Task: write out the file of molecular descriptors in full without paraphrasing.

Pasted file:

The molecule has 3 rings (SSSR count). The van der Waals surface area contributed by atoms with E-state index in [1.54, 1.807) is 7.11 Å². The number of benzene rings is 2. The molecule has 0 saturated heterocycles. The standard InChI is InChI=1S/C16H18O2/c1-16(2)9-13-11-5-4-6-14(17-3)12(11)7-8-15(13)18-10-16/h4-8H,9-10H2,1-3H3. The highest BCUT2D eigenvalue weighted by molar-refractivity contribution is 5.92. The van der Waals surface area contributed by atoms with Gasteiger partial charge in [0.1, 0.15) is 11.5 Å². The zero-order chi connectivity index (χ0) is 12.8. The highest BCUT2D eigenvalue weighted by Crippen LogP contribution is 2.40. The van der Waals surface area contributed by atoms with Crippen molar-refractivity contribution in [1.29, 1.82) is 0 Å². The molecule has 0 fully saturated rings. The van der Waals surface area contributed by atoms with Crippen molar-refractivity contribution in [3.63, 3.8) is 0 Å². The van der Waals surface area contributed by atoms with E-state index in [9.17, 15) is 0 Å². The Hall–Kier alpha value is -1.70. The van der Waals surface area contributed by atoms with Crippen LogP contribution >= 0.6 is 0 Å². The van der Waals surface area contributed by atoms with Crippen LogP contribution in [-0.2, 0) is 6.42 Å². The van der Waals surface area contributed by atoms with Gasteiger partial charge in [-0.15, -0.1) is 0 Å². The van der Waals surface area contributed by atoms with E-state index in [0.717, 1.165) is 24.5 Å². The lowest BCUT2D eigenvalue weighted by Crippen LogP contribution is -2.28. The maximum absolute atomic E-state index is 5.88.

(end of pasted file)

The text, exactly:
The molecule has 3 rings (SSSR count). The van der Waals surface area contributed by atoms with E-state index in [1.54, 1.807) is 7.11 Å². The number of benzene rings is 2. The molecule has 0 saturated heterocycles. The standard InChI is InChI=1S/C16H18O2/c1-16(2)9-13-11-5-4-6-14(17-3)12(11)7-8-15(13)18-10-16/h4-8H,9-10H2,1-3H3. The highest BCUT2D eigenvalue weighted by molar-refractivity contribution is 5.92. The van der Waals surface area contributed by atoms with Gasteiger partial charge in [0.1, 0.15) is 11.5 Å². The zero-order chi connectivity index (χ0) is 12.8. The highest BCUT2D eigenvalue weighted by Crippen LogP contribution is 2.40. The van der Waals surface area contributed by atoms with Crippen molar-refractivity contribution in [1.29, 1.82) is 0 Å². The molecule has 0 fully saturated rings. The van der Waals surface area contributed by atoms with Crippen molar-refractivity contribution in [3.63, 3.8) is 0 Å². The van der Waals surface area contributed by atoms with E-state index in [9.17, 15) is 0 Å². The Hall–Kier alpha value is -1.70. The van der Waals surface area contributed by atoms with Crippen LogP contribution >= 0.6 is 0 Å². The van der Waals surface area contributed by atoms with Crippen LogP contribution in [-0.2, 0) is 6.42 Å². The van der Waals surface area contributed by atoms with Gasteiger partial charge in [-0.15, -0.1) is 0 Å². The van der Waals surface area contributed by atoms with E-state index in [0.717, 1.165) is 24.5 Å². The lowest BCUT2D eigenvalue weighted by Crippen LogP contribution is -2.28. The maximum absolute atomic E-state index is 5.88.